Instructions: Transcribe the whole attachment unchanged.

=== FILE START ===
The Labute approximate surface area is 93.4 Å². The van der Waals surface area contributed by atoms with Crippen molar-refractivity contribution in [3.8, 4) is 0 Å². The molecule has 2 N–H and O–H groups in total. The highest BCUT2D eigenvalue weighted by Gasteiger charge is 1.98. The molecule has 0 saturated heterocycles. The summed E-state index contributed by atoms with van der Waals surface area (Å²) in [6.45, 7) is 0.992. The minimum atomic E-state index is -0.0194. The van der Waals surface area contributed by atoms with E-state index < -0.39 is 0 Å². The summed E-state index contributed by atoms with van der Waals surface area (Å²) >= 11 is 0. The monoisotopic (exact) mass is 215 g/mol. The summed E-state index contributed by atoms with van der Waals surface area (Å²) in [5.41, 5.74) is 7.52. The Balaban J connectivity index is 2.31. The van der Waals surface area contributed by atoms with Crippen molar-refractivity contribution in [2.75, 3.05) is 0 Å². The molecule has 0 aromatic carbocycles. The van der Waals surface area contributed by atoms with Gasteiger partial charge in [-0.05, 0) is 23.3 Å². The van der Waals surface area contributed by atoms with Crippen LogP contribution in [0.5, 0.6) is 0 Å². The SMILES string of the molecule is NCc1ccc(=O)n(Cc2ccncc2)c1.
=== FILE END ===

The Labute approximate surface area is 93.4 Å². The van der Waals surface area contributed by atoms with Crippen molar-refractivity contribution in [3.8, 4) is 0 Å². The molecule has 2 N–H and O–H groups in total. The highest BCUT2D eigenvalue weighted by Gasteiger charge is 1.98. The molecule has 0 saturated heterocycles. The summed E-state index contributed by atoms with van der Waals surface area (Å²) in [6.45, 7) is 0.992. The minimum atomic E-state index is -0.0194. The van der Waals surface area contributed by atoms with E-state index < -0.39 is 0 Å². The summed E-state index contributed by atoms with van der Waals surface area (Å²) >= 11 is 0. The monoisotopic (exact) mass is 215 g/mol. The summed E-state index contributed by atoms with van der Waals surface area (Å²) in [5.41, 5.74) is 7.52. The Balaban J connectivity index is 2.31. The van der Waals surface area contributed by atoms with Crippen molar-refractivity contribution in [2.75, 3.05) is 0 Å². The molecule has 0 aromatic carbocycles. The van der Waals surface area contributed by atoms with Gasteiger partial charge in [-0.05, 0) is 23.3 Å². The van der Waals surface area contributed by atoms with Crippen LogP contribution in [0.5, 0.6) is 0 Å². The SMILES string of the molecule is NCc1ccc(=O)n(Cc2ccncc2)c1.